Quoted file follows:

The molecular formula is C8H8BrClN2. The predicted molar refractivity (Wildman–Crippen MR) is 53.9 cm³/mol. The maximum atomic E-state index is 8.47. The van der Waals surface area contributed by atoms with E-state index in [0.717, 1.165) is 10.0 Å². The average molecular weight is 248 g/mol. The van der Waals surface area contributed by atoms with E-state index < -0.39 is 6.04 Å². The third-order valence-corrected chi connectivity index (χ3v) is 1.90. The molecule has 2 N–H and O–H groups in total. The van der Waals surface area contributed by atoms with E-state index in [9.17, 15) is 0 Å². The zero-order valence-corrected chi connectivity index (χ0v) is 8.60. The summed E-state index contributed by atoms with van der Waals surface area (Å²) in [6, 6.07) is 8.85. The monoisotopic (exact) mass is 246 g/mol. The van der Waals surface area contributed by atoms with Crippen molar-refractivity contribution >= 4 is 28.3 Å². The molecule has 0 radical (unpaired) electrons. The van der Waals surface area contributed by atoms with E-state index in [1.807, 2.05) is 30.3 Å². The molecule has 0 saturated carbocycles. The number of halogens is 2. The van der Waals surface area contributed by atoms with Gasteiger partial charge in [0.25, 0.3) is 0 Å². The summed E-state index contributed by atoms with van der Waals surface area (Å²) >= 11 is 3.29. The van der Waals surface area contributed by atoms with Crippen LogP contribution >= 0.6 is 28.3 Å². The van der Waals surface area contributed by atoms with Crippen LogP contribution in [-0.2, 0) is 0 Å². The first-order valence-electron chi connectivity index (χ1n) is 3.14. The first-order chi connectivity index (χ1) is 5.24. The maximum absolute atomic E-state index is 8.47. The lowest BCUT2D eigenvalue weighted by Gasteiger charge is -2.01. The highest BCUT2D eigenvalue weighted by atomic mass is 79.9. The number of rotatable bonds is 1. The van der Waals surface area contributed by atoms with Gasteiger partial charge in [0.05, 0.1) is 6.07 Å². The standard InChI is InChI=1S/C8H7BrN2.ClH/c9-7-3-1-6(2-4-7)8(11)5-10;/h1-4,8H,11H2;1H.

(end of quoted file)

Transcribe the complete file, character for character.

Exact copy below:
The molecular formula is C8H8BrClN2. The predicted molar refractivity (Wildman–Crippen MR) is 53.9 cm³/mol. The maximum atomic E-state index is 8.47. The van der Waals surface area contributed by atoms with E-state index in [0.717, 1.165) is 10.0 Å². The average molecular weight is 248 g/mol. The van der Waals surface area contributed by atoms with E-state index < -0.39 is 6.04 Å². The third-order valence-corrected chi connectivity index (χ3v) is 1.90. The molecule has 2 N–H and O–H groups in total. The van der Waals surface area contributed by atoms with E-state index in [9.17, 15) is 0 Å². The zero-order valence-corrected chi connectivity index (χ0v) is 8.60. The summed E-state index contributed by atoms with van der Waals surface area (Å²) in [6, 6.07) is 8.85. The monoisotopic (exact) mass is 246 g/mol. The van der Waals surface area contributed by atoms with Crippen molar-refractivity contribution >= 4 is 28.3 Å². The molecule has 0 radical (unpaired) electrons. The van der Waals surface area contributed by atoms with E-state index in [1.807, 2.05) is 30.3 Å². The molecule has 0 saturated carbocycles. The number of halogens is 2. The van der Waals surface area contributed by atoms with Gasteiger partial charge in [0.25, 0.3) is 0 Å². The summed E-state index contributed by atoms with van der Waals surface area (Å²) >= 11 is 3.29. The van der Waals surface area contributed by atoms with Crippen LogP contribution >= 0.6 is 28.3 Å². The van der Waals surface area contributed by atoms with Crippen LogP contribution in [-0.2, 0) is 0 Å². The first-order valence-electron chi connectivity index (χ1n) is 3.14. The first-order chi connectivity index (χ1) is 5.24. The maximum absolute atomic E-state index is 8.47. The lowest BCUT2D eigenvalue weighted by Gasteiger charge is -2.01. The highest BCUT2D eigenvalue weighted by atomic mass is 79.9. The number of rotatable bonds is 1. The van der Waals surface area contributed by atoms with Gasteiger partial charge in [0.05, 0.1) is 6.07 Å². The standard InChI is InChI=1S/C8H7BrN2.ClH/c9-7-3-1-6(2-4-7)8(11)5-10;/h1-4,8H,11H2;1H.